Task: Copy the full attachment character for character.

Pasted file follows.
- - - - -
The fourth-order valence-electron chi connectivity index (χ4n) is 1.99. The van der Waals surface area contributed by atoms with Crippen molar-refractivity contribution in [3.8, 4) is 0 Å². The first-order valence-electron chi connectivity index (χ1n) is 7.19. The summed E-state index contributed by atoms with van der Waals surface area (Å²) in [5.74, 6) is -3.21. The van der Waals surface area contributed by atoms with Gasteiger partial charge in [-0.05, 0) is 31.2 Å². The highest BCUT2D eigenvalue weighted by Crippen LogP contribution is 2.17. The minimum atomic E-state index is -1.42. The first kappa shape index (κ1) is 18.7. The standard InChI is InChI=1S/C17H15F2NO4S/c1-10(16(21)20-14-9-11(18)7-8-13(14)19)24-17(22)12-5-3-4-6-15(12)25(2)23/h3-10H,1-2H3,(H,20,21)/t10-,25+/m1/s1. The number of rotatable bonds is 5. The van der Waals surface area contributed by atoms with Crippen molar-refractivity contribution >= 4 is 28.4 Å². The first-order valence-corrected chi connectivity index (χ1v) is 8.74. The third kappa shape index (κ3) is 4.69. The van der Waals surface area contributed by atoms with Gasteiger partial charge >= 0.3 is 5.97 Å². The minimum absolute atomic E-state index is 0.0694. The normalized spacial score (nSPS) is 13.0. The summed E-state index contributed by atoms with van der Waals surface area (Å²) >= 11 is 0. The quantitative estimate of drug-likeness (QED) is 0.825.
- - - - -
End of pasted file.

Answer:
The fourth-order valence-electron chi connectivity index (χ4n) is 1.99. The van der Waals surface area contributed by atoms with Crippen molar-refractivity contribution in [3.8, 4) is 0 Å². The first-order valence-electron chi connectivity index (χ1n) is 7.19. The summed E-state index contributed by atoms with van der Waals surface area (Å²) in [5.74, 6) is -3.21. The van der Waals surface area contributed by atoms with Gasteiger partial charge in [-0.05, 0) is 31.2 Å². The highest BCUT2D eigenvalue weighted by Crippen LogP contribution is 2.17. The minimum atomic E-state index is -1.42. The first kappa shape index (κ1) is 18.7. The standard InChI is InChI=1S/C17H15F2NO4S/c1-10(16(21)20-14-9-11(18)7-8-13(14)19)24-17(22)12-5-3-4-6-15(12)25(2)23/h3-10H,1-2H3,(H,20,21)/t10-,25+/m1/s1. The number of rotatable bonds is 5. The van der Waals surface area contributed by atoms with Crippen molar-refractivity contribution >= 4 is 28.4 Å². The first-order valence-corrected chi connectivity index (χ1v) is 8.74. The third kappa shape index (κ3) is 4.69. The van der Waals surface area contributed by atoms with Gasteiger partial charge >= 0.3 is 5.97 Å². The minimum absolute atomic E-state index is 0.0694. The normalized spacial score (nSPS) is 13.0. The summed E-state index contributed by atoms with van der Waals surface area (Å²) >= 11 is 0. The quantitative estimate of drug-likeness (QED) is 0.825.